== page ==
They say it takes a village to raise a child. But here at Canterbury Foundation, we know it also takes a community to protect, support and value its seniors. Canterbury Foundation has worked hard to protect our residents through this crisis but now more than ever, Canterbury needs to lean on our community to help us continue providing the best life enrichment we can, for the remainder of this unprecedented time.
Since the onset of the COVID-19 pandemic, Canterbury staff have worked diligently to take early and aggressive measures to protect the safety and health of all seniors who call Canterbury home. From a health care perspective this has meant isolating ourselves.
"We have an amazing team at Canterbury Court and we’re all working together with AHS, residents and families to see each other through this crisis," says Canterbury Executive Director, Wendy King. "From early in the process, our preparedness has been key. Our team has met every day to adjust our response. As soon as COVID became a reality in Alberta, we became vigilant with safety protocols for staff and residents, locking down access from visitors and putting all precautions in place."
While these changes were necessary, and have been successful in preventing COVID from entering our walls, the mental and emotional health of our residents is important too. We have taken several steps to ensure our seniors remain connected to you - our community. And the community has responded in kind, lifting the spirits of our seniors in numerous ways.
On April 8, a delivery of 300 greeting cards were handed out to seniors, handmade by three Edmonton teens, with the help of their mom and crafter Cyndi Lizee.
"Teens don’t always think about how things affect others, and I think in these times they need to understand that everyone is affected by the changes to the world going on around them," says Cyndi. "We had many hours of laughter and enjoyed each other’s company as we crafted and created.”
“Residents were very grateful that someone from the community was writing them, sending some wonderful and powerful messages,” says Canterbury Resident Experience Manager, Mbalia Kamara.
18-year-old Katie, 16-year-old Becca and 15-year-old Jessica were thrilled by the reaction. “When I heard that people really appreciated them, and that many hearts were touched because of what we did that made me feel really proud of what we accomplished,” said Jessica.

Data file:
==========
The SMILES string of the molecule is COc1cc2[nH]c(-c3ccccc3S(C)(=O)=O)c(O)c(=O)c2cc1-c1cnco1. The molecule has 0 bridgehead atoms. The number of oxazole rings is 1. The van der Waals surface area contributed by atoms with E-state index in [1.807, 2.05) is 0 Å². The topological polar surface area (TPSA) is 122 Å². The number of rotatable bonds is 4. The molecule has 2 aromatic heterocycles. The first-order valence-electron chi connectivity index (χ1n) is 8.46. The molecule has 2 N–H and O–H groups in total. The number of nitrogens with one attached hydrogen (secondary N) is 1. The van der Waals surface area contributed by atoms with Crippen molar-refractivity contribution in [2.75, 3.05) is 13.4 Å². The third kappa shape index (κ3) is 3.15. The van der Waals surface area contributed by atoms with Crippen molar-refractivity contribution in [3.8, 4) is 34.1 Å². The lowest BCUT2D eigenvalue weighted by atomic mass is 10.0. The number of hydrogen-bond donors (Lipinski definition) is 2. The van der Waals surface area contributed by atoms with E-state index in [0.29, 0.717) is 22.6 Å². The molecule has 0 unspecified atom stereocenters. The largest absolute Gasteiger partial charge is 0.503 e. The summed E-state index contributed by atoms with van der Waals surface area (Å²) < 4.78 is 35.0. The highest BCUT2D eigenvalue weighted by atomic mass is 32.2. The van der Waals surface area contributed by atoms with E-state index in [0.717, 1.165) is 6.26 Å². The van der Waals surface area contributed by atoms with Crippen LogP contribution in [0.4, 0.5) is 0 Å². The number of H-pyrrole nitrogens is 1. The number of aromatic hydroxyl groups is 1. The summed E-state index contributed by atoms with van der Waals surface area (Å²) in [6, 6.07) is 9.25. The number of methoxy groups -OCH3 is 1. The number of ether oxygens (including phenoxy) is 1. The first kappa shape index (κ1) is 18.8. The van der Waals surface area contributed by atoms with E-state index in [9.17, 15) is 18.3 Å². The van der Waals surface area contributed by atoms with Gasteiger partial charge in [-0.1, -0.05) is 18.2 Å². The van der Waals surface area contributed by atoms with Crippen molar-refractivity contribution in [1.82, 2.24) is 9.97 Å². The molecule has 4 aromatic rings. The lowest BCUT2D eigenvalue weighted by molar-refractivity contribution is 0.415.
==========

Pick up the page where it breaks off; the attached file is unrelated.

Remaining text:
Another lifeline to family and friends has come with the introduction of Canterbury’s new video call program. Residents and their families can book appointments and staff assist in setting up video chats on tablets with loved ones.
"It is vital for residents to feel like they are not forgotten and I think it’s important for them to have conversations over the phone with their loved ones, but I think it makes even more of an impact when they can see the face of their family members," says Mbalia Kamara.
It’s a program that brought smiles to the face of Canterbury resident Mary Palmer. On April 15, Palmer celebrated as her great-granddaughter was welcomed into the world. The little one’s arrival came just five days after Mary rang in her 100th birthday. Palmer’s granddaughter, Caitlin Sprokkreeff, was able to introduce the little one over a video call.
"Nan’s not always the easiest when it comes to talking online, but she was beyond excited," Sprokkreeff said, announcing they were naming the baby ‘Palmer’ in Mary’s honour. It’s been small but impactful moments like these that have shaped these past weeks in isolation for Canterbury residents.
“It has been quite a shift in terms of how we’re leading programming but our team has been very creative in how we’re engaging the residents,” says Kamara. “We’re seeing a lot of one-on-one interactions with residents especially when it comes to coaching them on using computers. This has been a great opportunity for us to assist them in exploring Google or checking out virtual tours.”
Whether it’s a special birthday cake made by Executive Chef Ajay Lala and his dietary team, or a chance for a retired Assistant Superintendent to read a children’s book to a kindergarten class over Google classroom, Canterbury is doing everything it can to keep spirits lifted and ensure residents are cared for and able to participate in a meaningful way with community during this difficult time.
"We are still engaging with residents as much as possible. Community members have gone above and beyond too, from the school across the street decorating the bushes for Easter, to grandchildren of residents sending postcards or coming to talk to their loved one through the window," says Wendy King. "Through the bad of this crisis, we see a lot of beauty and good too. There’s a coming together, 24/7 to work with each other and take care of one another."
Executing more and more programming to keep our seniors connected in a safe yet fulfilling way, has come with unforeseen costs in increased staffing, time, equipment and support. We believe these additional measures and programs are critical and we wish to keep being innovative in providing more opportunities for family and community to come together safely.
As a not-for-profit, Canterbury is now looking to the community for support to continue keeping seniors safe, healthy and connected during the pandemic. We hope you will stand with us and help us support our valuable yet vulnerable seniors.
To lend a helping hand please click here to support programming for our most vulnerable amid COVID-19.
We can get through this together as a community.